Opinion – Tacoma Takes Interactive Storytelling In A Promising Direction
Because of their interactive nature, video games open up unique possibilities for storytelling. The player directly impacts the action, which introduces an enthralling kind of agency. Tacoma, an adventure game from the makers of Gone Home, takes this ideology a step further. It opens new pathways for video game narrative by reshaping concepts from an interactive theater production.
Tacoma’s space station setting is far from unique in the realm of science fiction, and despite a captivating story, it hits familiar beats. But that’s not what makes Tacoma stand out. Instead, it’s how Tacoma tells its story that is most fascinating. Taking heavy influence from immersive theater productions like Sleep No More, Tacoma puts the player in a more passive role where they act as a fly on the wall – and it works wonderfully.
You spend your time watching holographic simulations of a crew who inhabited the space station a few days prior, before destruction hit. These holograms appear as simplistic colored blobs, and you watch them undergo their daily lives as they visit the gym, phone loved ones back on Earth, and bicker amongst each other when perilous events unfold. Despite appearing as vague blobs, these holograms feel like real people, and I was strongly invested in their plight.
With Tacoma’s unique take on branching narrative, it’s up to you which micro-stories you voyeuristically experience by physically following crewmembers around – and this is its biggest accomplishment. As you watch the main story pan out, you follow different characters to separate sections of the station. For example, after a group conversation, the characters disperse. One enters a closed-off room to panic alone, and a couple walks together in the opposite direction hand-in-hand, reminiscing about memories together.
What conversations or events you see unfold is entirely up to you, and if you miss any, an interactive timer lets you replay scenes. This is Tacoma’s most fascinating mechanic. It gives you the impression of control despite offering none. It’s as if you have a TV remote in hand as you play, pause, and rewind simulations, but you are only a passive observer with no say in the story. This approach to narrative design has a satisfying, voyeuristic feel that is similar to the experience of Sleep No More, but creates a deeper connection by adding an illusion of control.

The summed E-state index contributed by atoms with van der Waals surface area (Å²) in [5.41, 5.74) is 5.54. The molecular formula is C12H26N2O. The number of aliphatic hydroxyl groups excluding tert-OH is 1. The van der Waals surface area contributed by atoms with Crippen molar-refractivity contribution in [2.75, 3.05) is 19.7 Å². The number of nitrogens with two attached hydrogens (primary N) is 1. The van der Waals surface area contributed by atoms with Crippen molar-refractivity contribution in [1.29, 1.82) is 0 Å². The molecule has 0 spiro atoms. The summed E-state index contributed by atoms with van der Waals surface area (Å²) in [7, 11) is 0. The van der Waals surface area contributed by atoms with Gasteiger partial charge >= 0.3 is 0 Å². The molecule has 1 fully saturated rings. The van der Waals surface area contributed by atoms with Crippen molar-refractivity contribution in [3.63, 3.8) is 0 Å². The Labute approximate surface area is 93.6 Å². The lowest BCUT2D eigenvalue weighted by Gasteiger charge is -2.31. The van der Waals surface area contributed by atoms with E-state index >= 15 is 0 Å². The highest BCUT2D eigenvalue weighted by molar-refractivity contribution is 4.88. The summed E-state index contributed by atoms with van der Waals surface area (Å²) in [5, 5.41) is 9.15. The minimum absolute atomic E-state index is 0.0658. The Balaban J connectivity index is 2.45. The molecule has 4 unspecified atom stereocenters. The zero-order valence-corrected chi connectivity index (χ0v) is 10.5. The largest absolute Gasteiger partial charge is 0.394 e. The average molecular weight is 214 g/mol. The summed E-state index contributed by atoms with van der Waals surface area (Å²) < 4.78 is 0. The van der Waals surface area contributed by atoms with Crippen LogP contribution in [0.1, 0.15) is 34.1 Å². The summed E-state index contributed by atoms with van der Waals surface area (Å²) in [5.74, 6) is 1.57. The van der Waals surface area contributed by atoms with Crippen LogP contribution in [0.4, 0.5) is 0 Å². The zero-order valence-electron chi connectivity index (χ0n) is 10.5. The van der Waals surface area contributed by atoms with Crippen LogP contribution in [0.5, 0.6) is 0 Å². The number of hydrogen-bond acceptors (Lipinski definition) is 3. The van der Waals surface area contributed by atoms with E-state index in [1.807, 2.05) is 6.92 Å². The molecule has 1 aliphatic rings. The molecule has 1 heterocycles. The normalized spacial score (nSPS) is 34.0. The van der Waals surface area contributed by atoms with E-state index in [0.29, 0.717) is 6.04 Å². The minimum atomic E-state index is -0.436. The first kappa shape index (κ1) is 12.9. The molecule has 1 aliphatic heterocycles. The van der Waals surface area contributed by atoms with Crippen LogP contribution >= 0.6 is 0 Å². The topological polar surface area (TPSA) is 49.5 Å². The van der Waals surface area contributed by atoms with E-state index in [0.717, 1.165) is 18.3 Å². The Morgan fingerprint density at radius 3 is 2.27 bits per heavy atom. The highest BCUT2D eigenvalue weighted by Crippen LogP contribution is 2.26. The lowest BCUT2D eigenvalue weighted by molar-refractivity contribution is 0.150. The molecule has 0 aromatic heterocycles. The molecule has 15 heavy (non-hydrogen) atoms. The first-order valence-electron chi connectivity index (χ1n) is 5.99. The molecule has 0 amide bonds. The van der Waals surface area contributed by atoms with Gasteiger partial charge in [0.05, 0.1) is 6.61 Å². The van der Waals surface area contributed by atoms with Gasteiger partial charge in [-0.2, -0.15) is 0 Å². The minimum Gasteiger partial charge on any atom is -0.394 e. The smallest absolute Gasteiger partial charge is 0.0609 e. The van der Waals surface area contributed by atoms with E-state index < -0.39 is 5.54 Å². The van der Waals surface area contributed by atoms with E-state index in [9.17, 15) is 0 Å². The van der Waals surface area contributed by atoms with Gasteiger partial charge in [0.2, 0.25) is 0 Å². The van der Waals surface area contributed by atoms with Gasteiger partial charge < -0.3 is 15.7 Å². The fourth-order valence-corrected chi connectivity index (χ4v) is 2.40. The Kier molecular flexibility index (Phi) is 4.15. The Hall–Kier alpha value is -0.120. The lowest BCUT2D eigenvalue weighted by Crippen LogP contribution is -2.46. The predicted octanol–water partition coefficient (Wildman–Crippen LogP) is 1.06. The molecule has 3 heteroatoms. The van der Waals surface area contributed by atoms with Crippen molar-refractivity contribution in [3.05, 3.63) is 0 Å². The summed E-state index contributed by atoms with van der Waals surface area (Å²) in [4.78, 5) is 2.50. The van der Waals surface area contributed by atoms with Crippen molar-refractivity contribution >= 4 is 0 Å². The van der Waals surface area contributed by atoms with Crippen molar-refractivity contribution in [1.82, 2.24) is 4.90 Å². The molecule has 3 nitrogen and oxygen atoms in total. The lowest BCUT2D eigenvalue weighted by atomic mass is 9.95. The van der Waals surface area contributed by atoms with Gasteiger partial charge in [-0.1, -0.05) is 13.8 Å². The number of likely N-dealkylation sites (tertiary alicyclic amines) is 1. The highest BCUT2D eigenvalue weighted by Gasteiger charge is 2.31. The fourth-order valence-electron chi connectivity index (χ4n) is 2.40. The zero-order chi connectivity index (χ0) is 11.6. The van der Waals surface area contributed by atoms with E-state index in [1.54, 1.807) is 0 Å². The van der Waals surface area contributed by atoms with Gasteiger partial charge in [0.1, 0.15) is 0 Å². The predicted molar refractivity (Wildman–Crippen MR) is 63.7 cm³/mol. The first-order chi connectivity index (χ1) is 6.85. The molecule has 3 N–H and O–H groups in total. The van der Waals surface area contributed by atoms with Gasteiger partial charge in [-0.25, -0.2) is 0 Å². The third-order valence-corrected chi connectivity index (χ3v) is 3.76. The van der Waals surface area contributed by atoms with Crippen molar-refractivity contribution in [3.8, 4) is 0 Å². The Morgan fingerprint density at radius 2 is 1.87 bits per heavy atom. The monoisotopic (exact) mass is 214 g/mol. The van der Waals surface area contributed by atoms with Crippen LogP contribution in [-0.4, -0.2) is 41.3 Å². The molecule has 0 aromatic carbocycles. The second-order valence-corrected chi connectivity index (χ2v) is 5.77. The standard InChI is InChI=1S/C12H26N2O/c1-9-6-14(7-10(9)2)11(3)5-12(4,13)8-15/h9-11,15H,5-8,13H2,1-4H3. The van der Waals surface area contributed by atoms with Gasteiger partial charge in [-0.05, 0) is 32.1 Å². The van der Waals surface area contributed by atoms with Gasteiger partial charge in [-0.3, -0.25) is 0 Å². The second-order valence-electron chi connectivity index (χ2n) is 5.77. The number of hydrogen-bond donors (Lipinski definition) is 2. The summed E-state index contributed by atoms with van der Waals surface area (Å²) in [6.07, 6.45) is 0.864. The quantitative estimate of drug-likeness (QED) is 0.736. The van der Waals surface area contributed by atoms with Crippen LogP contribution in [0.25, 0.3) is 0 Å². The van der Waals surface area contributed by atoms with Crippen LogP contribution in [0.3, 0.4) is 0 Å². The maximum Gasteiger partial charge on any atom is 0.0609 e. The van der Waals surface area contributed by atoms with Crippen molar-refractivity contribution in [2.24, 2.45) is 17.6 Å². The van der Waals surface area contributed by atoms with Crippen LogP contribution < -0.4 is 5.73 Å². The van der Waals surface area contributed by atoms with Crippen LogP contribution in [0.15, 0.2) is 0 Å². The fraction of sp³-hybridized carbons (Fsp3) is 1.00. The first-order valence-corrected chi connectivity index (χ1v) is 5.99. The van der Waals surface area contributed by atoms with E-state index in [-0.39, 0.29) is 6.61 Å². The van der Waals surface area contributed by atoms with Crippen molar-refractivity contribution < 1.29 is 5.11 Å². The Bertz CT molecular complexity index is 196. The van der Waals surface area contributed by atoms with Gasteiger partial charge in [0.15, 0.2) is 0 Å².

Voyeurism isn’t new to games – we see it in franchises like Watch Dogs, where you hack electronic devices in civilians’ homes to view their private lives or read a passerby’s text messages. Overhearing idle chatter between NPCs is frequent in games, such as walking around the Normandy in the Mass Effect series and listening to crew members gossip. It makes fictional worlds seem more lived in. Tacoma’s approach feels less intrusive (even as you view characters sing in the shower or see flirtatious encounters unfold), because we know that the characters agreed to being watched and tracked. This aspect is also better because of how removed the main character is from the current events and by giving you a sense of control over which stories to follow. Tacoma proves that voyeuristic storytelling is a great way to learn about several characters on a deep level, without even interacting with them yourself.
I felt as though I was a ghost haunting the living, despite the protagonist being the only living human aboard. For example, characters would walk through me if I stayed still, I interacted with the environment minimally by throwing and moving objects, and I’d decode passcodes by closely watching crewmembers’ fingers push buttons on a keypad. This ghostly sensation intrigued and captivated me, and it’s a method that works best as a video game because of the interactivity.
Tacoma sets the stage for new approaches to story in not just the adventure genre, but in the video game industry as a whole. Branching narrative isn’t novel, but being able to inhabit a space and move through the story physically is engrossing. Tacoma brings immersive theater right into your living room, and it makes for a unique experience. Despite being an observer, I felt like I got to know a quirky crew on a deep level – even though they weren’t there.